Saturday, December 13, 2014

[Album Review] "Under God" By @SincerelySaRese

If you’ve never heard of King Fresh then it's very well upon listening to his first CD Thank God I'm Fresh (released January 2014) that you would've done like I did and skipped to songs that offered a more recognizable feature such as Mean Much and Situation which feature ExecGang’s front runner, rapper and producer SupaNatra. Executive produced by Selah Benjamin of Young World Muzik Ent, T.G.I.F sounds more like someone experimenting with various sounds, accidentally putting them together, then asking someone to rap over tracks. Aside from the aforementioned songs, T.G.I.F made me feel as though Fresh is constantly gasping for air and each time he is about to catch his breath, he is suffocated by substandard production.

Enter Under God.

From the cover alone it’s immediately revealed that this isn’t the same person from ten months ago. Fresh is pictured on the cover wearing sunglasses and a near 100 year-old American flag from the Lincoln Theatre draped around his neck. His arms are outstretched and depending on how you choose to portray it, he could either be perceived to be surrendering, awaiting handcuffs, or he could be gripping imaginary pistols. Either depiction carries a very heavy meaning. The first; are we really “the land of the free” in a country that was never meant to protect us? Will this great nation that I pledge allegiance to hold the same allegiance to me? Or the second; am I left to my own vices with the only option to defend myself the best way I know how? Opting to have the cover shot in black and white takes away the infamous red, white and blue of our great flag and leaves us with one fact; we are all merely children Under God. 

The intro begins with children reciting the national anthem and the first thing that stands out to me is that I can actually hear what they are saying verses feeling as though I was being screamed at like on his previous project. Not only that but the title of the album is tied into the Pledge of Allegiance, which is again repeated on the outro. Usually this is the part where I decide to skim through the songs and stop only when something catches my ear but then How You Feel comes on and it’s as if I’m actually being greeted and welcomed to listen to something I haven’t experienced before so I allow it to play all the way through. Gone are the overbearing sounds of T.G.I.F, which Under God has now replaced with more melodic arrangements and samples (Slow Down samples a song from Mary J. Blige What’s the 411 with the same title) that allow Fresh to ride the beats as effortlessly as surfers ride waves. Executively produced and mixed by Demetrius “SupaNatra” Howard for Chief Execs Entertainment LLC, the songs blend together seamlessly creating one cohesive sound thus supporting the overall theme of the album.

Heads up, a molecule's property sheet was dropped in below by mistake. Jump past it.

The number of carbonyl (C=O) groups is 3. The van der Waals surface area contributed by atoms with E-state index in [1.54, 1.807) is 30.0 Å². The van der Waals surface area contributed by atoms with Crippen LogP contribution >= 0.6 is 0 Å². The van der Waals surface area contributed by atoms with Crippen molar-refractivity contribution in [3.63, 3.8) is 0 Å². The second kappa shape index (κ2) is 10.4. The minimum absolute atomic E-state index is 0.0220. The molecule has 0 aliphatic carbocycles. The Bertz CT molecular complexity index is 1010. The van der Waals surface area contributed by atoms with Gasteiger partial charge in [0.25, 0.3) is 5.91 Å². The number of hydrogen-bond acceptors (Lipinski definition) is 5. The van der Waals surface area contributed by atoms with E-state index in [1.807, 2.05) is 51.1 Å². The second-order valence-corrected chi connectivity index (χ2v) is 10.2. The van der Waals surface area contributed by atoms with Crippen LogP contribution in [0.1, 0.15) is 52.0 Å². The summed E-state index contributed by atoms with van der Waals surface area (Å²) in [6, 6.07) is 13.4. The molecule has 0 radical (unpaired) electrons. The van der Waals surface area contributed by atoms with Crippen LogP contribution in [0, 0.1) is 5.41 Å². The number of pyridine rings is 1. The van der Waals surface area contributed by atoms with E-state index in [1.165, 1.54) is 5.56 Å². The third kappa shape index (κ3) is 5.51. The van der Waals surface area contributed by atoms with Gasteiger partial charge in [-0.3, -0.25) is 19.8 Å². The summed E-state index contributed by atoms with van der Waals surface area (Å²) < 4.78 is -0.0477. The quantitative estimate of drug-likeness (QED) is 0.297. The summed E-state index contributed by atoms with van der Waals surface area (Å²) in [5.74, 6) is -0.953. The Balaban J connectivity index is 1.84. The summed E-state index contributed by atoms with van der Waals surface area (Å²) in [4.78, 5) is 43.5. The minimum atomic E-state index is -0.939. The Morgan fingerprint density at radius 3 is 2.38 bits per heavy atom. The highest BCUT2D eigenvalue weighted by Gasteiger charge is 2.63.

If his lyricism was ever in question, songs like Carmina Flow immediately dead any speculation with crafty entendres such as “Sexing in sections etc./I’m extra terrestrial/excellent aeros over my area/Wright brothers/sounds of hysteria/history barriers/lost souls/history bury us/Jesus just bare with us/I brought a bear with us…

But it isn’t until So Be It that you catch a glimpse at a more personal side of Fresh when he says “…wavey at the highest peak/30 leagues under the sea/my ancestors carried me/to Plymouth Rock apparently/King Fresh legacy/shot me in the leg to see the path God embedded me/royalty’s ahead of me/loyalty will never be/cuz when you try to build em’ up they 9/11 everything/envy crushing every dream.”

Personally, that’s one of my favorite verses on the album and after listening to that I had to think what the comparison between T.G.I.F and Under God reminded me of and it finally hit me. One of my favorite artists is J. Cole and on Rich Niggaz (Born Sinner, June 14th, 2013 released under Roc Nation and Columbia Records) he says “It’s like Sony signed Basquiat/he gave it all he got/now the nigga don’t paint the same, J.Cole.” 

Seems like all Fresh needed was a producer who provided a large enough canvas and allowed him the freedom to create with whatever colors he chose.

Under God was released November 25th, 2014 and is available for purchase on iTunes, Beats Music, Pandora and Spotify Stream.

Purchase Here On iTunes

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